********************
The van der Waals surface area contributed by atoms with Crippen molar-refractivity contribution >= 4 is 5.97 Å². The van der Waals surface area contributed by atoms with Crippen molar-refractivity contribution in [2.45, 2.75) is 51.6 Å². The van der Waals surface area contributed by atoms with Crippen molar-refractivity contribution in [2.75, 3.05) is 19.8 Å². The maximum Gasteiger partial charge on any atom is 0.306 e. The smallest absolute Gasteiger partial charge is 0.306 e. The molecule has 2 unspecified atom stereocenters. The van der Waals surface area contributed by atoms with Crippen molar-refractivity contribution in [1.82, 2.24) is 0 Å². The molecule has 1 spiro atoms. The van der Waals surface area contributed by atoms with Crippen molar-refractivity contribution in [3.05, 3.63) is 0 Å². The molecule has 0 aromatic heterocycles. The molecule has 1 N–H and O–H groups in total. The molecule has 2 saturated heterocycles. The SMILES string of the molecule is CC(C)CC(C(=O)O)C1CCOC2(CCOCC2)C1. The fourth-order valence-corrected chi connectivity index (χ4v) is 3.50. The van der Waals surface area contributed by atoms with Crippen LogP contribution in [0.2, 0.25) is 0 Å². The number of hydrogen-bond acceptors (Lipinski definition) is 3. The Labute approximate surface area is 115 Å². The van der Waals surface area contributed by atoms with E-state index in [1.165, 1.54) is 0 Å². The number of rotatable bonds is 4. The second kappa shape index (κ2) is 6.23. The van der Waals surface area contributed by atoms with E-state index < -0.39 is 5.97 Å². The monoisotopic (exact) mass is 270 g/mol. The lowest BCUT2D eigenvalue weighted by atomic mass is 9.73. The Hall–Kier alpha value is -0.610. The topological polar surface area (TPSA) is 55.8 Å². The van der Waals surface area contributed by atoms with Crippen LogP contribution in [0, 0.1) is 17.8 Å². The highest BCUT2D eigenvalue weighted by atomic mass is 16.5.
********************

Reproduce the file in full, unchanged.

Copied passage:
The van der Waals surface area contributed by atoms with Crippen molar-refractivity contribution >= 4 is 5.97 Å². The van der Waals surface area contributed by atoms with Crippen molar-refractivity contribution in [2.45, 2.75) is 51.6 Å². The van der Waals surface area contributed by atoms with Crippen molar-refractivity contribution in [2.75, 3.05) is 19.8 Å². The maximum Gasteiger partial charge on any atom is 0.306 e. The smallest absolute Gasteiger partial charge is 0.306 e. The molecule has 2 unspecified atom stereocenters. The van der Waals surface area contributed by atoms with Crippen molar-refractivity contribution in [1.82, 2.24) is 0 Å². The molecule has 1 spiro atoms. The van der Waals surface area contributed by atoms with Crippen molar-refractivity contribution in [3.05, 3.63) is 0 Å². The molecule has 0 aromatic heterocycles. The molecule has 1 N–H and O–H groups in total. The molecule has 2 saturated heterocycles. The SMILES string of the molecule is CC(C)CC(C(=O)O)C1CCOC2(CCOCC2)C1. The fourth-order valence-corrected chi connectivity index (χ4v) is 3.50. The van der Waals surface area contributed by atoms with Crippen LogP contribution in [0.2, 0.25) is 0 Å². The number of hydrogen-bond acceptors (Lipinski definition) is 3. The Labute approximate surface area is 115 Å². The van der Waals surface area contributed by atoms with E-state index in [1.165, 1.54) is 0 Å². The number of rotatable bonds is 4. The second kappa shape index (κ2) is 6.23. The van der Waals surface area contributed by atoms with E-state index < -0.39 is 5.97 Å². The monoisotopic (exact) mass is 270 g/mol. The lowest BCUT2D eigenvalue weighted by atomic mass is 9.73. The Hall–Kier alpha value is -0.610. The topological polar surface area (TPSA) is 55.8 Å². The van der Waals surface area contributed by atoms with Crippen LogP contribution in [0, 0.1) is 17.8 Å². The highest BCUT2D eigenvalue weighted by atomic mass is 16.5.